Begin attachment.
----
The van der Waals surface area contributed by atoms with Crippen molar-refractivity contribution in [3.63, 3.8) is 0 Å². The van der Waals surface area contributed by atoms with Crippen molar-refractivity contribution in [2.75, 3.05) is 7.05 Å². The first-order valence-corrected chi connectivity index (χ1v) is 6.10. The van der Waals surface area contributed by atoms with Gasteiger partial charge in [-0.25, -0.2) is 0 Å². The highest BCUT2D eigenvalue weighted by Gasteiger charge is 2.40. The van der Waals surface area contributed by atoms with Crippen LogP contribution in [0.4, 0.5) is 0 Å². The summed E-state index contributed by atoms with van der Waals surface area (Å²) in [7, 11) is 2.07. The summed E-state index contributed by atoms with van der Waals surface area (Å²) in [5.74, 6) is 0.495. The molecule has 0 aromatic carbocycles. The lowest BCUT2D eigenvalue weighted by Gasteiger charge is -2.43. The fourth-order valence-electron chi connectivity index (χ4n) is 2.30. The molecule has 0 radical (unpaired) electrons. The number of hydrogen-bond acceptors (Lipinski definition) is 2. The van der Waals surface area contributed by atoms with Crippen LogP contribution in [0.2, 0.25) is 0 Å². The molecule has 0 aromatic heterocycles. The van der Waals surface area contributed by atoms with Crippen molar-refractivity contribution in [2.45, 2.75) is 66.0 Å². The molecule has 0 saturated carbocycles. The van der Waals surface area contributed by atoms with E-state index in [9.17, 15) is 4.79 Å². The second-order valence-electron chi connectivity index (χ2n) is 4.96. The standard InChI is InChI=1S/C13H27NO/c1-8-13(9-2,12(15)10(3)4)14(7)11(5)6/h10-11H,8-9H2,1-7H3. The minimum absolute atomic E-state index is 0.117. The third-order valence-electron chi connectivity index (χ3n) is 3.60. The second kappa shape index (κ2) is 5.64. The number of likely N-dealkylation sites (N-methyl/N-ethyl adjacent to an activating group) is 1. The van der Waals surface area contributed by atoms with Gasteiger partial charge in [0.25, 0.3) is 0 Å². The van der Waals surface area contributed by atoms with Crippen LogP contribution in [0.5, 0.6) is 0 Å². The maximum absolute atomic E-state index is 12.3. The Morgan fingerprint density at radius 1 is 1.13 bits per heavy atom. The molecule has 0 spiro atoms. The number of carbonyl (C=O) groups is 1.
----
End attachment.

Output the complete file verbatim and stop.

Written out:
The van der Waals surface area contributed by atoms with Crippen molar-refractivity contribution in [3.63, 3.8) is 0 Å². The van der Waals surface area contributed by atoms with Crippen molar-refractivity contribution in [2.75, 3.05) is 7.05 Å². The first-order valence-corrected chi connectivity index (χ1v) is 6.10. The van der Waals surface area contributed by atoms with Gasteiger partial charge in [-0.25, -0.2) is 0 Å². The highest BCUT2D eigenvalue weighted by Gasteiger charge is 2.40. The van der Waals surface area contributed by atoms with Crippen LogP contribution in [0.4, 0.5) is 0 Å². The summed E-state index contributed by atoms with van der Waals surface area (Å²) in [7, 11) is 2.07. The summed E-state index contributed by atoms with van der Waals surface area (Å²) in [5.74, 6) is 0.495. The molecule has 0 aromatic carbocycles. The lowest BCUT2D eigenvalue weighted by Gasteiger charge is -2.43. The fourth-order valence-electron chi connectivity index (χ4n) is 2.30. The molecule has 0 radical (unpaired) electrons. The number of hydrogen-bond acceptors (Lipinski definition) is 2. The van der Waals surface area contributed by atoms with Crippen LogP contribution in [0.2, 0.25) is 0 Å². The molecule has 0 aromatic heterocycles. The van der Waals surface area contributed by atoms with Crippen molar-refractivity contribution in [2.45, 2.75) is 66.0 Å². The molecule has 0 saturated carbocycles. The van der Waals surface area contributed by atoms with E-state index in [9.17, 15) is 4.79 Å². The second-order valence-electron chi connectivity index (χ2n) is 4.96. The standard InChI is InChI=1S/C13H27NO/c1-8-13(9-2,12(15)10(3)4)14(7)11(5)6/h10-11H,8-9H2,1-7H3. The minimum absolute atomic E-state index is 0.117. The third-order valence-electron chi connectivity index (χ3n) is 3.60. The second kappa shape index (κ2) is 5.64. The number of likely N-dealkylation sites (N-methyl/N-ethyl adjacent to an activating group) is 1. The van der Waals surface area contributed by atoms with Gasteiger partial charge in [0.25, 0.3) is 0 Å². The van der Waals surface area contributed by atoms with Crippen LogP contribution in [0.5, 0.6) is 0 Å². The maximum absolute atomic E-state index is 12.3. The Morgan fingerprint density at radius 1 is 1.13 bits per heavy atom. The molecule has 0 spiro atoms. The number of carbonyl (C=O) groups is 1.